MIT has more than 126,000 alumni and nearly 100,000 live away from the Boston-Cambridge area. And while alumni away from campus can feel separated from Institute happenings, there are many ways to stay connected.
An example of this is View from the Top, an Alumni Association event that brings together Institute alumni and community members for networking and discussion in locations throughout the U.S. The interactive events feature prominent alumni who share their professional journey and provide perspectives on innovation, entrepreneurship, and the role MIT played in their lives and careers.
The most recent event, “Innovative Thinking, Chicago Style,” took place on Thursday, April 25, 2013, and focused on a variety of topics, including the future of the automotive industry, innovations in printing technology, hiring strategies, and the perils of building a company from scratch.
The program, which was moderated by Scott Marks ’68, SM ’69, former vice chairman of the First Chicago NBD Corporation, and featured GrubHub co-founder Michael Evans ’99, MNG ’00; author Chunka Mui ’84; and entrepreneur Smita Shah SM ’96 and Gordon Smith SM ’90, ScD ’93, CTO of GSI Technologies.
Mui began the program by sharing one simple business strategy: Start small, think big, and learn fast. He discussed the dichotomy between Google’s innovative self-driving car with the slowly-evolving strategies of traditional vehicle manufacturing—a $35 trillion industry.
“Failure comes from companies that only rely on incremental change—that’s thinking small,” Mui said. “Companies like Google rely on the law of disruption, which is basically making changes based on advances in technology. That’s thinking big.”
Evans, a finalist for the 2011 Ernst & Young Entrepreneur of the Year Award, shared the origins of Grub Hub, which began as a side project in 2004 and now has investment funding of more than $84 million. GrubHub is a web-based company that allows users to find takeout restaurants and order online for free.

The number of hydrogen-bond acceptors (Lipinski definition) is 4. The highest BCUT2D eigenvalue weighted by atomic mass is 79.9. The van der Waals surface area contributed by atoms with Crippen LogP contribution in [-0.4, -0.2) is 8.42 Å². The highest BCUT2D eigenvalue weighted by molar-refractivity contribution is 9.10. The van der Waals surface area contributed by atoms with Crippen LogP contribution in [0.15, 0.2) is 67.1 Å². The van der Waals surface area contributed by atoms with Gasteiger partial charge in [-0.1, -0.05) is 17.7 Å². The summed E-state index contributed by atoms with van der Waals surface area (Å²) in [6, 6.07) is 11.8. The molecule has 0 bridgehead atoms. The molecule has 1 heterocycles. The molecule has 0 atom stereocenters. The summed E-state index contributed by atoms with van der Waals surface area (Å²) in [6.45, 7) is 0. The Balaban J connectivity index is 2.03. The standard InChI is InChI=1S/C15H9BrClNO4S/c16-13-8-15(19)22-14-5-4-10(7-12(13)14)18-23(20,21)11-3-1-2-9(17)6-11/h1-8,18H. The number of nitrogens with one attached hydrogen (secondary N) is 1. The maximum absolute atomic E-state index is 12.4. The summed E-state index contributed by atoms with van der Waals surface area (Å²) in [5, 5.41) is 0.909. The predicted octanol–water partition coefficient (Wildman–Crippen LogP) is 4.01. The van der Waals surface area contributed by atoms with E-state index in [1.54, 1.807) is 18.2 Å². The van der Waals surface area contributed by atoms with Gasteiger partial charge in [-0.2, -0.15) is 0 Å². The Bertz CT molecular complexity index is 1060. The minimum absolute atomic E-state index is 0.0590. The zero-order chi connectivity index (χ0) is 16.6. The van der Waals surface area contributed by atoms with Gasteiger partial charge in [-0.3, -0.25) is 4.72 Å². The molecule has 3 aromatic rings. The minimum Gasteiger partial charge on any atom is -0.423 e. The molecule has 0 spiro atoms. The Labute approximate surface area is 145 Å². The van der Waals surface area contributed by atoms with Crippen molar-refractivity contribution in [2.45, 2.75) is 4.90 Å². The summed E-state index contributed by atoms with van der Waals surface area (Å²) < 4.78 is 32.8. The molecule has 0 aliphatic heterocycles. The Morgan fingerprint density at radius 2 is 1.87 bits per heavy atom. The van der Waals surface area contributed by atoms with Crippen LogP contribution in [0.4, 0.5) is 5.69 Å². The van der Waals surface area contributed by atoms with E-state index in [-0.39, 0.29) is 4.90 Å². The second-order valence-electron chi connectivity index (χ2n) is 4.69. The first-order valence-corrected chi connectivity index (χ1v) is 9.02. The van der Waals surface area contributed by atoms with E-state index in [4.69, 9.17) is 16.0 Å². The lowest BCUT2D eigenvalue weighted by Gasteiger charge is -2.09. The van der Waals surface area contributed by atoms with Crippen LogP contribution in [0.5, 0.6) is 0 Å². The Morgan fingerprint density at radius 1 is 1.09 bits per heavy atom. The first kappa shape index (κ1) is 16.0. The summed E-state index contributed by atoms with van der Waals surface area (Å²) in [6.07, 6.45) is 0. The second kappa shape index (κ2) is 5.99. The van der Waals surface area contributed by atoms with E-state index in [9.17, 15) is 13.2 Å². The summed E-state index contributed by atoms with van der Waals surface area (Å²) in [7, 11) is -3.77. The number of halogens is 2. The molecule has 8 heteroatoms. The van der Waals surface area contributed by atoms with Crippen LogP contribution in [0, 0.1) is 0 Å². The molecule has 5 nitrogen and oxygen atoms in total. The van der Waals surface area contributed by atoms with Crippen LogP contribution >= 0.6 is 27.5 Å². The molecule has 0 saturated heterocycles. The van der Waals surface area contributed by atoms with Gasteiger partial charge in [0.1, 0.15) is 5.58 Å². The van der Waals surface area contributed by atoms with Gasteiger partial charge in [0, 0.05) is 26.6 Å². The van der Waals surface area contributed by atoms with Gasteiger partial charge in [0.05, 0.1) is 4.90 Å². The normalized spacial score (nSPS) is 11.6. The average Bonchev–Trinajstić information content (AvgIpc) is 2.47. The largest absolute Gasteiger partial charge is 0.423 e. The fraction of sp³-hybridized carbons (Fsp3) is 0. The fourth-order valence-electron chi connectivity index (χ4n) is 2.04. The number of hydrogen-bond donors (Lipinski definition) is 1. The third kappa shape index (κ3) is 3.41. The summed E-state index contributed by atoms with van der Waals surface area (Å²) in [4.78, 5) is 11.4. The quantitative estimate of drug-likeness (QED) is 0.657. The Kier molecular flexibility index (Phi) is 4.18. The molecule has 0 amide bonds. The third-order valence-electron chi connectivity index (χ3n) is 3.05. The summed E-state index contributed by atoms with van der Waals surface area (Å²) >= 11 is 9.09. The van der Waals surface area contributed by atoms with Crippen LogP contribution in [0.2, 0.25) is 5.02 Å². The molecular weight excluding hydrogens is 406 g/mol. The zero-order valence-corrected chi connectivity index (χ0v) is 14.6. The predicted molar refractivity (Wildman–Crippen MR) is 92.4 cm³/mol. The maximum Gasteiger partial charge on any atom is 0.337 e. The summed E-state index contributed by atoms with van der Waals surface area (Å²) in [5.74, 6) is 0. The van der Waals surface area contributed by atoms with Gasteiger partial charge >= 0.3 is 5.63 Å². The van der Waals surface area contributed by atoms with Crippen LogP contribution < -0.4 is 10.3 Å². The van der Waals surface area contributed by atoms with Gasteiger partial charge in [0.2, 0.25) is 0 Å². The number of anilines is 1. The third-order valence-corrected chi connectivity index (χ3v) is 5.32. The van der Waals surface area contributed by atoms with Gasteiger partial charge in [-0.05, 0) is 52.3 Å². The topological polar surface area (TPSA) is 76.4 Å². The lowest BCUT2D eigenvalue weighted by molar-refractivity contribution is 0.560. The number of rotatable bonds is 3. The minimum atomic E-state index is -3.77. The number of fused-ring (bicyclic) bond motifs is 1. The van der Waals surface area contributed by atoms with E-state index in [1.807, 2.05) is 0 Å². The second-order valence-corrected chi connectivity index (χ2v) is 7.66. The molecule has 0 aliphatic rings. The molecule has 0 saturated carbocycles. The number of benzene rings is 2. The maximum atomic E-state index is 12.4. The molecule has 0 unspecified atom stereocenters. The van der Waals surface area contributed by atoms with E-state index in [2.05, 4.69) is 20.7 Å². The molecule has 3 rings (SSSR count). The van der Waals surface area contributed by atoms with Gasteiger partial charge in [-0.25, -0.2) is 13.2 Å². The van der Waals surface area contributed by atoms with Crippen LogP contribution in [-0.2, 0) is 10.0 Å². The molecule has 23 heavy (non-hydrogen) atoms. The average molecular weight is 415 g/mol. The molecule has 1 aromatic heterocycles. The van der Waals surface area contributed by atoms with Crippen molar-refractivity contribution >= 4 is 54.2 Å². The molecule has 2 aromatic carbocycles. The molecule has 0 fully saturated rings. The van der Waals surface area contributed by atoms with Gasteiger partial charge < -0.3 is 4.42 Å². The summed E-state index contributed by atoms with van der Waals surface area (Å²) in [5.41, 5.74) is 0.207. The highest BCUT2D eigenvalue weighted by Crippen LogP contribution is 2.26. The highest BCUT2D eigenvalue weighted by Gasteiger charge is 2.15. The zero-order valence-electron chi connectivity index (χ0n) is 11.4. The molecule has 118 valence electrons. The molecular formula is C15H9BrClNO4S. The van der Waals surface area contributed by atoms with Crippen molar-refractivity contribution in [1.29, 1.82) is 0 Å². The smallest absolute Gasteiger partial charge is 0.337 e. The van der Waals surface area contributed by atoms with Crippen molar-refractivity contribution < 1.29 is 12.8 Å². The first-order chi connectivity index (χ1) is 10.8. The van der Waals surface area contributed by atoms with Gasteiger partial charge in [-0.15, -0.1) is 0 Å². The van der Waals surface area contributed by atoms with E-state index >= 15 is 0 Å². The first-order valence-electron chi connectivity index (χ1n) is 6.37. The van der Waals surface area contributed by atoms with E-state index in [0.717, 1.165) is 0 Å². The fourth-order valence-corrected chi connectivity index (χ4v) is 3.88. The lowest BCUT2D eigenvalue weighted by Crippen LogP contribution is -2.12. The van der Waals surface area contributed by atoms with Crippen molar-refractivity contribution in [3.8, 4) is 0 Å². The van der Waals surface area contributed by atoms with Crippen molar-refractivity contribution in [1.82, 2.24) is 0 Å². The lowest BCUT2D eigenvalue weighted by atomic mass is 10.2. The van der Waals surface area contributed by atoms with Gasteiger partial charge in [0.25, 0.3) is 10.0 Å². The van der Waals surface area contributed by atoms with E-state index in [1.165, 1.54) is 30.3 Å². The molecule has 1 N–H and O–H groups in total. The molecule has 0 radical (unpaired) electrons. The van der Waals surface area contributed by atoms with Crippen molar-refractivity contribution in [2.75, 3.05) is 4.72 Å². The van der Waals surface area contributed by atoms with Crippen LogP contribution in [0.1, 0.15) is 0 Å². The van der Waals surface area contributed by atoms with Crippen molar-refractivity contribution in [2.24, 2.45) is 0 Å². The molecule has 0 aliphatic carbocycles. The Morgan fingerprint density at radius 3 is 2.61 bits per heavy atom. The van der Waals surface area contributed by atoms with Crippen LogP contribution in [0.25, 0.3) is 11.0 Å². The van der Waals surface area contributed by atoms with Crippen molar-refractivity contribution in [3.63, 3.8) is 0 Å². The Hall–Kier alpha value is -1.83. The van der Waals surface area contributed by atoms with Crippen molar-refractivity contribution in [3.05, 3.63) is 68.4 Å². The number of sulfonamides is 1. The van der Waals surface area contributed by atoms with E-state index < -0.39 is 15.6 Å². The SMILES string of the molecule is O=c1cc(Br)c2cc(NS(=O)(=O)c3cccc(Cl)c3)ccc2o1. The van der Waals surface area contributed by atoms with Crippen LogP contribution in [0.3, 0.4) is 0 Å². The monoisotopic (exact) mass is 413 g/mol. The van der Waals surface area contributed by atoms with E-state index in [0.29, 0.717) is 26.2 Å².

“In true MIT fashion, GrubHub started as an all-nighter,” he says. “It started as a small idea—I was basically sick of ordering pizza from the same place. So I took this problem and tried to write a code to solve it.”
Evans also discussed the company’s rapid evolution, which featured new technology, employees, and strategies.
“Innovation is, to a large degree, identifying problems,” he says. “Sometimes you can break those problems into smaller problems. We tackled questions like ‘How do we make service better?’ and updated technology like switching from fax orders to tablets.”
Shah, the CEO of the SPAAN Tech engineering firm discussed how her MIT education helped prepare her for a successful professional career.
“MIT is home to the best virtues of education—it’s elite but not elitist,” Shah says. “The school of life can be hard and MIT prepares you for that. You have to be good to be part of the MIT club but you’re encouraged to do well. It takes a very structured approach.”
Smith discussed how his MIT education prepared him for a career beyond his degree in chemical engineering.
“Innovation can take time,” he says. “It doesn’t happen overnight. But it’s important to adapt technologies from sister markets—it’s something our company has been very successful with.”
Other recent View from the Top events include “Global Capital Markets,” which was held in New York and featured Goldman Sachs director Armen Avanessians ’81, and “Exploration: New Frontiers in a New Era,” a Houston event moderated by Emmy-winning meteorologist Gene Norman ’82.
The program, which began in 2008, has also taken place in Boston, London, San Francisco, and Los Angeles. Check the Alumni Association site for information on future events.